CME: Total 1 March Hog, Pig Inventories Larger than a Year Ago02 April 2013
US - According to the latest USDA survey of US hog producers, total hog and pig inventories as of 1 March were 65.911 million head, 1.5 per cent larger than a year ago, write Steve Meyer and Len Steiner.
Prior to the report analysts were expecting a 0.7 per cent increase in the total of hogs coming to market. USDA made some notable revisions to previously reported numbers. The 1 September inventory was revised up by 470,000 head while the December 1 inventory was revised by 65,000 head. USDA goes back and revises previously reported inventories based on actual slaughter numbers.
The inventory of market hogs as of 1 March was 60.077 million head, 1.6 per cent larger than a year ago. Inventories of hogs over 180 pounds, which is basically hogs and came to market in March, were up 2.3 per cent from a year ago. This is consistent with weekly hog slaughter for March which is currently running around 2.1 per cent above year ago levels. Inventories of pigs under 50 pounds were 19.426 million head, 1 per centlarger than a year ago. Market hogs in the 50-120 pound category were up 1.5 per cent from a year ago while hogs weighing 120-180 pounds were 2.2 per cent higher than last year. This implies that that hog slaughter for Q2 of 2013 will be larger than earlier expected. The latest WASDE supply/ demand tables pegged total pork production for Q2 at 0.9 per cent above year ago levels. However, with hog weights steady to slightly lower than a year ago and around 1.8 per cent more hogs coming to market during the quarter, we could see pork production up 1.3 per cent for Q2.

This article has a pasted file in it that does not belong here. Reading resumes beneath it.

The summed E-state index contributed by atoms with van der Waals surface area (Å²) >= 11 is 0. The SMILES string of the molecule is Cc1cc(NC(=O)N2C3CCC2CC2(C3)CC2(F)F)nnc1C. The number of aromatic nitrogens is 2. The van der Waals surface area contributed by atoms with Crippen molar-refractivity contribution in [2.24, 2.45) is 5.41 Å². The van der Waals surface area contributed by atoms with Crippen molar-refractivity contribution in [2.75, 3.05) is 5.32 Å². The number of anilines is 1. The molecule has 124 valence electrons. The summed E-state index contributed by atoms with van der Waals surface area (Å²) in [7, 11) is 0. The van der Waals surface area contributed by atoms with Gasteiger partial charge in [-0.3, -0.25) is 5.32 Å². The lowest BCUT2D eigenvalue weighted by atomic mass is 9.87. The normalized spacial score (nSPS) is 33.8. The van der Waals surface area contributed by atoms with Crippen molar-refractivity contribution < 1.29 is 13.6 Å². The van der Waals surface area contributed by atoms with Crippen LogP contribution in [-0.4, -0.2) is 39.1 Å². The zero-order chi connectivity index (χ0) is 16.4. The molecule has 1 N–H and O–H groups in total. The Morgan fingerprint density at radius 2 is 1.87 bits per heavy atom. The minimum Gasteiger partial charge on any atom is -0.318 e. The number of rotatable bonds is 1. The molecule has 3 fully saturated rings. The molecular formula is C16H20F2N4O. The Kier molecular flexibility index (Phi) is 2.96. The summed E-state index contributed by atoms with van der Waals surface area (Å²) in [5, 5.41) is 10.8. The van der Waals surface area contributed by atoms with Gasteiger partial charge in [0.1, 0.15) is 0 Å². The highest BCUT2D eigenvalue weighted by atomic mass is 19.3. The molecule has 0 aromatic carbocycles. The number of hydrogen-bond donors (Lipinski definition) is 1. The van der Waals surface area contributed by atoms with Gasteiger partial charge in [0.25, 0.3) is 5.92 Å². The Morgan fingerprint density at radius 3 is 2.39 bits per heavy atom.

Producers surveyed in March indicated that they expect to keep farrowings in check for the next two quarters. Farrowing intentions for the March—May quarter were pegged at 2.955 million head, 0.9 per cent below year ago levels while farrowings for Jun- Aug were 2.905 million head, 0.8 per cent lower than a year ago. Despite the expected lower farrowings, the pig crop should be modestly higher in the next two quarters, thanks to steady gains in the number of pigs per litter. The latest survey showed that 10.08 pigs were saved from each litter in the Dec-Feb quarter, a 1.1 per cent increase from a year ago. While producers continue to increase the number of pigs saved per litter, the pace of increases has slowed down. And with more hogs expected to go into group housing facilities in the coming years, the expectation is for pig per litter growth to remain slow.
The biggest risk to the projections for future supplies is the true rate of farrowings. There is plenty of anticipation this spring that big corn plantings (+97.3 million acres) will help boost corn supplies and push corn prices lower by next fall.
Also, USDA reported on Thursday that corn supplies as of 1 March were not as tight as previously thought. The grain stocks estimate caught many in the market on the wrong side, with most analysts ahead of the report expecting notably lower stocks. The USDA 1 March stocks estimate implies a feed use during the Dec - Feb period that is down almost 30 per cent from a year ago. However, feed and residual use for the six months Sep - Feb, is down just 6 per cent. The year over year change in quarterly grain stocks has become much more volatile, in part due to more volatile weather events but also the increased importance of ethanol production as both a consumer of corn and supplier of feed byproducts.
Bottom line: A larger than expected hog inventory and lower corn prices should help contain pork price inflation for the balance of 2013 and in 2014.
You can view the USDA Hogs and Pigs report by clicking here.
ThePigSite News Desk